Study Finds Add-on Tiotropium Improved Lung Function in Adolescents with Moderate Asthma

Once-daily tiotropium added to inhaled corticosteroids was safe and well tolerated in a phase 3 trial in nearly 400 asthmatic adolescents.

Asthma is the most prevalent chronic disease in children and adolescents, and at least 40% experience symptoms and exacerbations despite maintenance treatment with an inhaled corticosteroid (ICS) with or without a long-acting beta-agonist (LABA). Because frequent exacerbations increase the risk that persistent asthma will develop in children, achieving asthma control and limiting exacerbations are the main goals in the treatment of young patients.

Current global guidelines recommend adding tiotropium (given via the Respimat device) to ICS plus LABA as an option in adults with a history of asthma exacerbations, and phase 2 trials in adolescents and children have shown that adding tiotropium to ICS provides lung function benefits similar to those seen in adults.

To determine the efficacy and safety of adding tiotropium delivered via the Respimat Soft Inhaler (Boehringer Ingelheim) to ICS therapy with or without leukotriene receptor antagonist therapy in adolescents with moderate symptomatic asthma, an international research team did a 48-week, double-blind, placebo-controlled parallel-group study. The study included 398 patients who were between 12 and 17 years old.

The team randomly assigned these adolescents to receive either 2.5 μg or 5 μg of tiotropium or placebo in a split dose of two puffs once daily in the evening. Patients were not permitted to use a LABA during the study.

By week 24, the team found statistically significant improvement in peak forced expiratory volume in 1 second (FEV1) within 3 hours after dosing with either dose of tiotropium compared with placebo. Peak FEV1 improved by 134 mL (95% confidence interval [CI], 34—234 mL) with the 2.5-μg dose and by 174 mL (CI, 76–272 mL) with the 5-μg dose.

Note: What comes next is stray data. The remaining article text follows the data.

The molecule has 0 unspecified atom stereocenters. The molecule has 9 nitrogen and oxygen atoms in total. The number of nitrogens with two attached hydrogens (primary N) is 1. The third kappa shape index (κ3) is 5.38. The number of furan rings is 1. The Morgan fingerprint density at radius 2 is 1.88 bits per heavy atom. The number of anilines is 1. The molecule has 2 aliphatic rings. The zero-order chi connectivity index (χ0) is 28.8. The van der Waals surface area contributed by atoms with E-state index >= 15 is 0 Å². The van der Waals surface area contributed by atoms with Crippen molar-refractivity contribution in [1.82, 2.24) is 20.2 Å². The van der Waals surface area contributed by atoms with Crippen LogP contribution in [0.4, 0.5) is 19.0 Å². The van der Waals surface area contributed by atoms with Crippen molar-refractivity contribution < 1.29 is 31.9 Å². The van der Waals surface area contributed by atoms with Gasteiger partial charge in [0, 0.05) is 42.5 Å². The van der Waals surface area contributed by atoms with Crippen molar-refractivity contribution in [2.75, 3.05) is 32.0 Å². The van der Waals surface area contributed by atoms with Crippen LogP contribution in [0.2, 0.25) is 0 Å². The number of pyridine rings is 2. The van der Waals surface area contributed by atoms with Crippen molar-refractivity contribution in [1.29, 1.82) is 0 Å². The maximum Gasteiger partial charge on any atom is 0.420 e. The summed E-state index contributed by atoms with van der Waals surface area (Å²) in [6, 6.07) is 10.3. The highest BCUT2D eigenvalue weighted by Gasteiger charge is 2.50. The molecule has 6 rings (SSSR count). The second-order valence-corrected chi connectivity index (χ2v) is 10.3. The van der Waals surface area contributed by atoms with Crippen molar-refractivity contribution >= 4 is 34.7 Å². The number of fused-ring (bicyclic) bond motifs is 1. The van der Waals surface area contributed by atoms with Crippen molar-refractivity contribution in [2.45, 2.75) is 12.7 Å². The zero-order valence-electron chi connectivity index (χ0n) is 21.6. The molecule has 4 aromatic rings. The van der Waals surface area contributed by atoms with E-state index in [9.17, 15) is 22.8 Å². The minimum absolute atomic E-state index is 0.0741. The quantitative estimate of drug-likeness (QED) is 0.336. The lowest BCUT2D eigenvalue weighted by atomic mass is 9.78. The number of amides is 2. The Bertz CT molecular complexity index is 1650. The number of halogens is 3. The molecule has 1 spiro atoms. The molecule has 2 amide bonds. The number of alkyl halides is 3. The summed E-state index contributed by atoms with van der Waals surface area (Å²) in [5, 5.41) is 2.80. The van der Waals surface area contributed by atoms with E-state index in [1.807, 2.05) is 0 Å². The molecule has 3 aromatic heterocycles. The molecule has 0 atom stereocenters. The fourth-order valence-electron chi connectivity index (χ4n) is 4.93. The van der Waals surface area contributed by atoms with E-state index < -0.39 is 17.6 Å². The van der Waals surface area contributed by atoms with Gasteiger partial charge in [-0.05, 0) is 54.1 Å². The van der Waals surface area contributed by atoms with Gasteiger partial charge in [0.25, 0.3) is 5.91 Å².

Although the study met this primary endpoint for both doses, a secondary endpoint, significant improvement in trough FEV1 at week 24, was only met with the 5-μg dose.

In addition, the team observed a trend toward improvement in asthma control and health-related quality of life throughout the 48-week treatment period.

The team reported that the incidence of adverse events was comparable across treatment groups. The incidence of drug-related adverse events was low, and most were mild or moderate in intensity.

Adverse events reported in more than 5% of study patients included asthma (including worsening or exacerbation), nasopharyngitis, viral respiratory tract infection, decreased peak expiratory flow rate, headache, and viral infection.

Serious adverse events were reported in seven patients, but none was considered drug-related. No deaths occurred during the study.

On the basis of these results, the team concluded that once-daily tiotropium improved lung function and was safe and well tolerated when added to ICS maintenance therapy in adolescents with moderate symptomatic asthma. However, they noted that the 5-μg dose resulted in larger responses than the 2.5-μg dose.

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